Bushfire fighters in New South Wales will be tested by a burst of stronger winds in the next few days, but conditions should fail to reach the severity of the past few weeks.
Wind will be whipped up by a low pressure system crossing from South Australia across northern Victoria and southern NSW.
On Monday wind the strongest wind and highest fire danger in the state will be in the west, west from about Griffith, Trangie and Coonamble.
Nearer the ranges, in the Blue Mountains and Hunter where fires are burning, wind will generally be quite light but variable in direction.
The variability may test firefighters but will at least bring in some moist air on Sunday night/Monday morning and again on Monday evening, keeping fire danger relatively low. On Monday afternoon fire danger will reach its peak as wind turns drier and warmer north-westerly, becoming warmer and a bit drier.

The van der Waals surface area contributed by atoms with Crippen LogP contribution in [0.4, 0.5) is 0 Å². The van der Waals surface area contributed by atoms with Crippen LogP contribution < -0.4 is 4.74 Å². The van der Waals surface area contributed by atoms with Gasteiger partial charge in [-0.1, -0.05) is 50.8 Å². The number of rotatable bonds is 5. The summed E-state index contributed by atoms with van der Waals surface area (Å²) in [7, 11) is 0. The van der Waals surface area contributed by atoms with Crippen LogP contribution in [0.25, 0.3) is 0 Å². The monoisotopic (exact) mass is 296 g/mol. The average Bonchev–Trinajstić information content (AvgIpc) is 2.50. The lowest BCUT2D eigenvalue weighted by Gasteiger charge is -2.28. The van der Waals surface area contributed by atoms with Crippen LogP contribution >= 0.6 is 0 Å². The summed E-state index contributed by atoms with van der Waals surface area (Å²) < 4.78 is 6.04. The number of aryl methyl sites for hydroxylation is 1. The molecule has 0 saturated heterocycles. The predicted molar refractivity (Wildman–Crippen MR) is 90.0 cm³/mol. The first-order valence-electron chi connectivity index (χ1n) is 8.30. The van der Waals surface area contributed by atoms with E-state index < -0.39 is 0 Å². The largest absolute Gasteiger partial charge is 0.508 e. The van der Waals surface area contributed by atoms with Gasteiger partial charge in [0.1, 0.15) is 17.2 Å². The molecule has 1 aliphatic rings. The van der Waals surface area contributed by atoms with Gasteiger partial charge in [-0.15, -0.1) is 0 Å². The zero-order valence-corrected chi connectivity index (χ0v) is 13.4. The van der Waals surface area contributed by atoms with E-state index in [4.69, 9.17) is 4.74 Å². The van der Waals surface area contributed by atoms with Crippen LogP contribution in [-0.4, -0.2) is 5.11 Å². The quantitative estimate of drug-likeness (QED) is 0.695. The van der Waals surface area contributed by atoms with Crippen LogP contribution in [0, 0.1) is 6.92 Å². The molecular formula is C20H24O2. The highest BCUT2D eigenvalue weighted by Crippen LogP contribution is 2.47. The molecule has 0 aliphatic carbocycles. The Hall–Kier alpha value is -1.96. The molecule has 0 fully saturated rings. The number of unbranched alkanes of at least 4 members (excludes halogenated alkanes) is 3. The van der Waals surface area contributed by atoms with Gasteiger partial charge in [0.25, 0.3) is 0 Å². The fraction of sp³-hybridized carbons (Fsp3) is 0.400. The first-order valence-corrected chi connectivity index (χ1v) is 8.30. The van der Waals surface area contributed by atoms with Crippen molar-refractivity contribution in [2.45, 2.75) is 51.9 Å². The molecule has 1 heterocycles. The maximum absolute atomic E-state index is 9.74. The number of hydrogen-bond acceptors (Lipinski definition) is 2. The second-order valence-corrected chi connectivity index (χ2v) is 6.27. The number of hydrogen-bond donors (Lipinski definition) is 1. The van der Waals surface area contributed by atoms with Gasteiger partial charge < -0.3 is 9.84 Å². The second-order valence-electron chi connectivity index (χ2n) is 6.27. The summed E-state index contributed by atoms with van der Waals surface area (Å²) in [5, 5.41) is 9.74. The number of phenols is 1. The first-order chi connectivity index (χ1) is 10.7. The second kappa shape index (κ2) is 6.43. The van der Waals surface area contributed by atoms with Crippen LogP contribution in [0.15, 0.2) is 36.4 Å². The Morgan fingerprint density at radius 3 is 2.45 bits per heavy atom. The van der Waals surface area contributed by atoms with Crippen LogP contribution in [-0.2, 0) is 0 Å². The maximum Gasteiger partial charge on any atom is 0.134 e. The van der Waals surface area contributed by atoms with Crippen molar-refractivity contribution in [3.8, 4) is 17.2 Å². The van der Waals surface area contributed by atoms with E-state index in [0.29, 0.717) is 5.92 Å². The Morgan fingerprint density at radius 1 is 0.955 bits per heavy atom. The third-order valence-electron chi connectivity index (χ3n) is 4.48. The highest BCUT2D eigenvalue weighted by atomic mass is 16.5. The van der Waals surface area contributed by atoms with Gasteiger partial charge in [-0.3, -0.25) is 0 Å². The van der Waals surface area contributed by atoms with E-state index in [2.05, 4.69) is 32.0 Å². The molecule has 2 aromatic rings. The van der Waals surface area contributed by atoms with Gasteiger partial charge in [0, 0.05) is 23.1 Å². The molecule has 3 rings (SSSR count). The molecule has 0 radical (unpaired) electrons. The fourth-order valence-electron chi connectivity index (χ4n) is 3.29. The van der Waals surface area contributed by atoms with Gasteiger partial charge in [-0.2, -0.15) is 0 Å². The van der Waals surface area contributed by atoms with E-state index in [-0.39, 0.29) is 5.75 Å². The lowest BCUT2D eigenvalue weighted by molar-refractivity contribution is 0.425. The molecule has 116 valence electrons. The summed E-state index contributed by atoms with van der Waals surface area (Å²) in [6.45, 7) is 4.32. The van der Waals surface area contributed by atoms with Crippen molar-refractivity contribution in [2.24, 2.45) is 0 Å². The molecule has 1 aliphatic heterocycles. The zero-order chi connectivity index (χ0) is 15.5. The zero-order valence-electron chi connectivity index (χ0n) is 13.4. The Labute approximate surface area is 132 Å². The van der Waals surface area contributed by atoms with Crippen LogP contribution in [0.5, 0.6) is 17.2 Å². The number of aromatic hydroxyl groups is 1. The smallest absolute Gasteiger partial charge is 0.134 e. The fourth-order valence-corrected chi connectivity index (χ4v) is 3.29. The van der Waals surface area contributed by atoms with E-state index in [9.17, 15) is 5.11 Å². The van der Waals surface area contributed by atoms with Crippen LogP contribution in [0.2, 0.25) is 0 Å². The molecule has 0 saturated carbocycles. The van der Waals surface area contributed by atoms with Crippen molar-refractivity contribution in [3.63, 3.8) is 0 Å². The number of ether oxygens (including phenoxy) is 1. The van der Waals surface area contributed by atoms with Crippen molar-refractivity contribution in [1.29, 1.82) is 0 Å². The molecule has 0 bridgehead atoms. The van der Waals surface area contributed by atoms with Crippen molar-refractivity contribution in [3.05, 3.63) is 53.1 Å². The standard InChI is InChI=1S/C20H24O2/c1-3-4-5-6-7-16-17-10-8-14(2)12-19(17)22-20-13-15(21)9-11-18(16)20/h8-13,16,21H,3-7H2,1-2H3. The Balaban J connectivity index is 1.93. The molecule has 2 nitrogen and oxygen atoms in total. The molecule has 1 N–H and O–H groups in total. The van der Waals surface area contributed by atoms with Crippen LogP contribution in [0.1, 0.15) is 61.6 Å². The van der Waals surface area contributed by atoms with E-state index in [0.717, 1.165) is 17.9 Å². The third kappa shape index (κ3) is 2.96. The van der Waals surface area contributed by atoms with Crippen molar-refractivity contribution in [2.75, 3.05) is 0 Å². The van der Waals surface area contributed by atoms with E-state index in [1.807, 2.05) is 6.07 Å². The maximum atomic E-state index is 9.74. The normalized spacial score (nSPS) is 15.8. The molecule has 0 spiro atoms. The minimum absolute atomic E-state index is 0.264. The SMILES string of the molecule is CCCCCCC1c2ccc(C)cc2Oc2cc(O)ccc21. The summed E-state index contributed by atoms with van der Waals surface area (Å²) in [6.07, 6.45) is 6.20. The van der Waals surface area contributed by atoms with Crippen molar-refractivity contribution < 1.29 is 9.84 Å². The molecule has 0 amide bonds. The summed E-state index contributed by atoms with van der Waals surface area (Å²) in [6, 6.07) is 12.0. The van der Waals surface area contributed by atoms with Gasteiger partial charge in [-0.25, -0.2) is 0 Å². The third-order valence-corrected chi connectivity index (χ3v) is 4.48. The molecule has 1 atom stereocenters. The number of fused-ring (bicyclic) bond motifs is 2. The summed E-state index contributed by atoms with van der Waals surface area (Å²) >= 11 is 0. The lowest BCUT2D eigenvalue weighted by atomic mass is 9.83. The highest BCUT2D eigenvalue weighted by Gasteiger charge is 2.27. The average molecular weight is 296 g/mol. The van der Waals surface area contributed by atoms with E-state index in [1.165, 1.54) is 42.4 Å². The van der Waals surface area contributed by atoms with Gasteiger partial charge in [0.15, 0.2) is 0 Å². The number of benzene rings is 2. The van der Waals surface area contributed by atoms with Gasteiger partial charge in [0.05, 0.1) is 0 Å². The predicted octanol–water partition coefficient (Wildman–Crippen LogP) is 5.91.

The most testing time for firefighters will be Tuesday when wind shifts from northwesterly to strong southerly then southeasterly.
The initial wind change, from north-westerly to south-westerly should occur in the morning. Late morning or early afternoon wind will strengthen to as it turns more southerly, reaching 20-to-30 km/h and gusting to about 40 km/h, leading to the highest fire danger of the day. Later in the day wind will ease as it turns more humid southeasterly.
The focus of the highest fire danger in the state on Tuesday is looking like the north-west slopes, in the Narrabri and Moree area.
On Wednesday the low should have crossed New Zealand and an area of high pressure will have moved over NSW, resulting a few kinder days ahead.
The next sign of a significant increase in fire risk is next weekend as a low pressure trough develops ahead of a front.
© Weatherzone 2013
16:28 EDT Hail is caused when raindrops are lifted up into the atmosphere during a thunderstorm and then supercooled by temperatures below freezing, turning them into ice balls.